Sharks have increadible healing abilities

Following a nice collaboration with Andrew Chin and Jodie Rummer from James Cook University (Australia), we recently published an article documenting a range of diverse wounds and injuries on the blacktip reef shark (Carcharhinus melanopterus) and demonstrating how quickly sharks were able to heal and recover from these injuries. This healing ability has different implications and application to understanding of shark’s ecology.

We first documented the rapid healing of this species following an internal tagging procedure involving a small incision in the belly of the shark to implant the transmitter. This not only shows that sharks are healing quickly but also that they are robust to this tagging procedure which is important to know as a scientist when you work with free-living animal.

 

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The same kinds of incisions/open-wounds are present in neonate sharks from viviparous species such as the blacktip reef shark. Just after birth, an open umbilical scar is visible but it quickly close and heals. It is then important to assess the speed of healing in ecology as it can inform the approximate date of birth when the juvenile is caught in its nursery. Small umbilical wounds in neonates decreased in surface area by 71% in less than a week and were barely detectable after 24 days.

 

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The same rate of healing is helpful when females are bitten by males during mating. Indeed, as it is really rare to observe shark copulation, we can indirectly infer when mating occurred using the fresh bite wounds on female’s body. Inferring the speed of healing of these wounds can therefore tell us exactly when mating occurred.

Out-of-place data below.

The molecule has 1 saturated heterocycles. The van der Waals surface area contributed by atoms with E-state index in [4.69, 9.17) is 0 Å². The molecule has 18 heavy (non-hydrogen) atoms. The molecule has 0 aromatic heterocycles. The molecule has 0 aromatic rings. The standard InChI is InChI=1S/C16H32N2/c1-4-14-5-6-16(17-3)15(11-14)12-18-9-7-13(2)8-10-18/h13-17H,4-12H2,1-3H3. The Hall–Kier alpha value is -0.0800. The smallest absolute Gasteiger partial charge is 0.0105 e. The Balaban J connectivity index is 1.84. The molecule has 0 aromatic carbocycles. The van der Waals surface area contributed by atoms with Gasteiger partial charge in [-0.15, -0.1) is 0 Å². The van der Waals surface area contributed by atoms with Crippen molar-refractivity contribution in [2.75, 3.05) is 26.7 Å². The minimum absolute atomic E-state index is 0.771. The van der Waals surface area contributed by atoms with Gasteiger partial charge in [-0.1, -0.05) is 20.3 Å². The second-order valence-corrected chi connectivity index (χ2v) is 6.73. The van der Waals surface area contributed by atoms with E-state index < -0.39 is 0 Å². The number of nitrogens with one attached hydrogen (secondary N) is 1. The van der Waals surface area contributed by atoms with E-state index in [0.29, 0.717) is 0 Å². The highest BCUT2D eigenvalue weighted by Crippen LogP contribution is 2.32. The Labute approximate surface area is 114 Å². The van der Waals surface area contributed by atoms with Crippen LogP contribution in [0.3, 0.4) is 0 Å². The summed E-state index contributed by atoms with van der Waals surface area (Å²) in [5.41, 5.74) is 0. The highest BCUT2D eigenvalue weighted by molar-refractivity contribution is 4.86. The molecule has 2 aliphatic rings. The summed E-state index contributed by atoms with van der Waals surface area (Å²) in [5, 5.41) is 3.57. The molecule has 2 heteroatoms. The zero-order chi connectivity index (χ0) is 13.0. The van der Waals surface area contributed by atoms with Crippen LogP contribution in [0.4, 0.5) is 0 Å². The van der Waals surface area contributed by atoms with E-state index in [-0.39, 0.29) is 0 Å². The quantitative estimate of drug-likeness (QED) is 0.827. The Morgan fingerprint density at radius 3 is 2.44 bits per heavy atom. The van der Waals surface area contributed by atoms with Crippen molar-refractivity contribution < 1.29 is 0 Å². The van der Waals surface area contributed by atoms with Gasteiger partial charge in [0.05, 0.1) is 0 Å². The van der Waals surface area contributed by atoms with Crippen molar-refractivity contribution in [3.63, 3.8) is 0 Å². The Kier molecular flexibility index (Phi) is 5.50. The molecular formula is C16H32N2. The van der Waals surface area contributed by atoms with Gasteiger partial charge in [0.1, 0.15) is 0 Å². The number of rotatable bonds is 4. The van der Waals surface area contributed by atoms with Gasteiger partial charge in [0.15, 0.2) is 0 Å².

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Blacktip reef sharks can also have other sources of injuries. For example, larger sharks or other conspecifics can bite them during agonistic/dominance behaviour or predation attempt by larger predators, and healing quickly is therefore important.

 

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Anthropogenic activities can injure sharks (e.g. boat propellers). We report here an unbelievable healing case of a shark surviving a serious deep wound that might have been inflicted by a boat propeller in Moorea lagoon. I less than a month the wound closed completely.

 

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Finally, we reported two cases of survival after fin removal due to targeted shark-finning in which the basal wound of fin removal healed well and the sharks were observed alive a while after injury, swimming without their dorsal fin. However, even if they survive for un unknown time, the removal of the dorsal fin may greatly affect their daily life and in turn their fitness (and most of finned sharks may not survive).

 

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In summary, this study suggests that elasmobranchs may be resilient to injuries, showing rapid healing from minor wounds and long-term survival from even major mechanical injuries. These are positive findings for elasmobranch conservation, especially considering that up to a quarter of all shark and ray species worldwide are threatened with extinction. Despite this incredible ability, we encourage minimal handling time and stress when releasing sharks after fishing or by-catch, which could include cutting a line near the hook instead of repeatedly attempting to remove the hook. Anglers should also be made aware that sharks can recover from mechanical injury; therefore, sharks should be released even if the animal sustains injuries during the capture process.

 

The paper is Open Access and available at:

Chin A, Mourier J, Rummer J (2015) Blacktip reef sharks (Carcharhinus melanopterus) show high capacity for wound healing and recovery following injury. Conservation Physiology 3(1): cov062

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What is known about effects of provisoning on sharks and ray and how future research should investigate different scales?